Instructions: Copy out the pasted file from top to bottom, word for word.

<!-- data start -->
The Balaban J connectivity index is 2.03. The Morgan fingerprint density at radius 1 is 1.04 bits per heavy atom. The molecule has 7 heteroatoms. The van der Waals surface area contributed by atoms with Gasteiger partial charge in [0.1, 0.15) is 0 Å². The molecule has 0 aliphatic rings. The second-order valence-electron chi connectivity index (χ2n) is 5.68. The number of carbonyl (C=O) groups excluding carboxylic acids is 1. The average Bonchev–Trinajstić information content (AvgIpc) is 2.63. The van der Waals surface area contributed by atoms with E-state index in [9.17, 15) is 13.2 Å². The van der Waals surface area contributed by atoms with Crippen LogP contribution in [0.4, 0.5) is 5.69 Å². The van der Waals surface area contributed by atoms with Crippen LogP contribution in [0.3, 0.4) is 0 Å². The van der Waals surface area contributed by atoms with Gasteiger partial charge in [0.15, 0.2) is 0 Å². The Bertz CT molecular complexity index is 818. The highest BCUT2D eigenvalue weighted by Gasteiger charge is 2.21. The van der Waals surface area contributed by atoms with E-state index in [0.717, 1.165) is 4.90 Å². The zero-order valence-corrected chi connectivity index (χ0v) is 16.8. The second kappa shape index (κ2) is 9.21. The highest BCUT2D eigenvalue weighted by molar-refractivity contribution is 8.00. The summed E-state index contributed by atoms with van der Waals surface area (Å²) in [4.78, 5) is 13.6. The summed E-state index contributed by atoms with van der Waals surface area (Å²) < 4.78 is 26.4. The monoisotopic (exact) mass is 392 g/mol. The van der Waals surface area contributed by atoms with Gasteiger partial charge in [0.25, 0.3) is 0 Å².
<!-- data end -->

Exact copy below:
The Balaban J connectivity index is 2.03. The Morgan fingerprint density at radius 1 is 1.04 bits per heavy atom. The molecule has 7 heteroatoms. The van der Waals surface area contributed by atoms with Gasteiger partial charge in [0.1, 0.15) is 0 Å². The molecule has 0 aliphatic rings. The second-order valence-electron chi connectivity index (χ2n) is 5.68. The number of carbonyl (C=O) groups excluding carboxylic acids is 1. The average Bonchev–Trinajstić information content (AvgIpc) is 2.63. The van der Waals surface area contributed by atoms with E-state index in [9.17, 15) is 13.2 Å². The van der Waals surface area contributed by atoms with Crippen LogP contribution in [0.4, 0.5) is 5.69 Å². The van der Waals surface area contributed by atoms with Crippen LogP contribution in [0.3, 0.4) is 0 Å². The van der Waals surface area contributed by atoms with Gasteiger partial charge in [0.15, 0.2) is 0 Å². The Bertz CT molecular complexity index is 818. The highest BCUT2D eigenvalue weighted by Gasteiger charge is 2.21. The van der Waals surface area contributed by atoms with E-state index in [0.717, 1.165) is 4.90 Å². The zero-order valence-corrected chi connectivity index (χ0v) is 16.8. The second kappa shape index (κ2) is 9.21. The highest BCUT2D eigenvalue weighted by molar-refractivity contribution is 8.00. The summed E-state index contributed by atoms with van der Waals surface area (Å²) in [4.78, 5) is 13.6. The summed E-state index contributed by atoms with van der Waals surface area (Å²) < 4.78 is 26.4. The monoisotopic (exact) mass is 392 g/mol. The van der Waals surface area contributed by atoms with Gasteiger partial charge in [0.25, 0.3) is 0 Å².